They’ve already all but demolished Christianity in their country, but the Dutch cultural elite continue their fight against a phantom enemy. Look:
Perhaps the quietest spot, however, is the Museum of Christian Art, or Catharijneconvent, named for its patron, St. Catherine, in a former convent of nuns nestled against the church of the Roman Catholic archbishop.
In recent weeks, as visitors passed the peaceful cloister leading to the museum’s entrance, they were struck by a three-meter, or nine-foot, white polyester phallus.
The work of a local Dutch artist, it was a kind of introduction to an exhibit of 122 objects by artists from 27 countries titled Lingam, for the Hindu cult object usually viewed in the West as a phallic symbol. It is the most common representation of Shiva — the destroyer, the transformer, the god who embodies both life and the negation of life — at temples across India.
Most of the objects are barely larger than a fist. Some portray the phallus in wire, others in cardboard, still others in metal; one by the American artist Matt Stone is in denim and plastic. Some resemble mushrooms, others pin cushions. They were displayed on three tables covered in saffron-colored fabric, in one of the museum’s largest display areas.
Utrechters came in droves. In its regular six weeks, the show drew more than 9,000 visitors, numbers large enough to prompt the museum to extend the exhibit by two weeks.
Note well that this is a state museum, not a church-sponsored one. Check out this priceless quote from the museum director:
“We wanted to criticize the hypocritical Christian attitude to sexuality, which won’t let people enjoy sex,” said Mr. van den Hout, a scholar who also advises the Vatican on cultural matters.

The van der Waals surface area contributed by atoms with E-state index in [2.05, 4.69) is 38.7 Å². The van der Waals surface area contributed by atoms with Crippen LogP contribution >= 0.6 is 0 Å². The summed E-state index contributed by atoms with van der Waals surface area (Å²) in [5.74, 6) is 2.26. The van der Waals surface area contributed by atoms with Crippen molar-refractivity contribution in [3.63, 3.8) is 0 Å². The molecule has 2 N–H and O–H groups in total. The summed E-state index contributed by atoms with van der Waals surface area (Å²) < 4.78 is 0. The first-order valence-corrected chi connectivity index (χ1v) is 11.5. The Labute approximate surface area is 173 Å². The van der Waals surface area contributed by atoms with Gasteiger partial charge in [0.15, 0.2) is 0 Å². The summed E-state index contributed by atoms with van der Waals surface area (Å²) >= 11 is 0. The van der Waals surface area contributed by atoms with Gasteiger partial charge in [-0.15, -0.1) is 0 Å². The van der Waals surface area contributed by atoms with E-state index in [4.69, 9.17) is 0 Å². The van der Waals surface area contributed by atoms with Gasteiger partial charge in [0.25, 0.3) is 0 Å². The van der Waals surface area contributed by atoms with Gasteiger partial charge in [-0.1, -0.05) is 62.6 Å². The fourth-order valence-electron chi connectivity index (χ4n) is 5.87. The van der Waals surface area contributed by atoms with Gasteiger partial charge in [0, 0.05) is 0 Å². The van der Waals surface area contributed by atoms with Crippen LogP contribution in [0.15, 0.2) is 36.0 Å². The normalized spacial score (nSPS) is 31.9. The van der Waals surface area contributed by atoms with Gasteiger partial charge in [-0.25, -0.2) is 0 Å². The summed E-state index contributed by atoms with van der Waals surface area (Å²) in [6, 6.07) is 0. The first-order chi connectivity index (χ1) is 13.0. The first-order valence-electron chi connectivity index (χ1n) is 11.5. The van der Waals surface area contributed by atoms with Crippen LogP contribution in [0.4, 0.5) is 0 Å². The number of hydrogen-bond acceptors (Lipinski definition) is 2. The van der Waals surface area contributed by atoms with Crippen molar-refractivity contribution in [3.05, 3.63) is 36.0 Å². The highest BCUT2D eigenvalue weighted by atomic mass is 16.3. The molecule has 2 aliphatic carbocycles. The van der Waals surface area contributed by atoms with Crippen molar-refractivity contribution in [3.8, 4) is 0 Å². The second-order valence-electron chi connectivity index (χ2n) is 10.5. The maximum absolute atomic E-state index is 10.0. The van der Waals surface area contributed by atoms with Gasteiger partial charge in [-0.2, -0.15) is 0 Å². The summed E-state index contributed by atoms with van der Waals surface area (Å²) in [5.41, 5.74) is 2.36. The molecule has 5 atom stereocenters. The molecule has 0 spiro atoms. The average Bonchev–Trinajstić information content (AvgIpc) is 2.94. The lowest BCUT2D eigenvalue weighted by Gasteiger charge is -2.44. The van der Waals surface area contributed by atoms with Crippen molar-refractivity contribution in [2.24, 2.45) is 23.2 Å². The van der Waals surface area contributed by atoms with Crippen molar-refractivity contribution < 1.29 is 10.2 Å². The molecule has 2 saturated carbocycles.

What useful thing could this man possibly have to say to the Vatican about cultural matters? Anyway, leaving aside the utter banality and juvenilia of a Hindu penis exhibition at a Museum of Christian Art, it’s simply pathological to think that there is even a “Christian attitude to sexuality” to protest in contemporary Holland. There is nothing of it left to rebel against — except, actually, the trite mentality exhibited by this van den Hout character, who is like an elderly Imperial Japanese soldier hiding in the South Pacific bush, who hasn’t yet gotten the word that the war is over. Except in van den Hout’s case, his side won.
I am reminded of watching the Oscar-winning but mediocre Dutch film “Antonia’s Line” with a Dutch journalist film years ago. At a certain point in the film, the tension is resolved by everyone in the house having sex. My Dutch friend, who was not religious, was offended aesthetically. He said, “That’s how it is for Dutch artists. We can’t think of anything creative to say, we just throw in sex.”
UPDATE: I went back to the article looking for an age for museum director Guus van den Hout, but it wasn’t there. However, on the museum’s website, there’s a photo of Mijnheer v/d Hout, and — surprise! — he looks to be a Baby Boomer. Will we never be rid of that generation and its tired, flaccid obsessions? Reminds me of something Barbara Nicolosi-Harrington said in her interview about Hollywood filmmaking:
Things are changing, too. The boomers are dying and ceding power, and the power is going into the very troubled, introspective hands of the Generation Xers, people like Jason Reitman, who made Juno and what I consider this year’s best film, Up in the Air. These folks are completely ambivalent about the promises of the sexual revolution. They don’t have other options, but they know the way they were raised was wrong.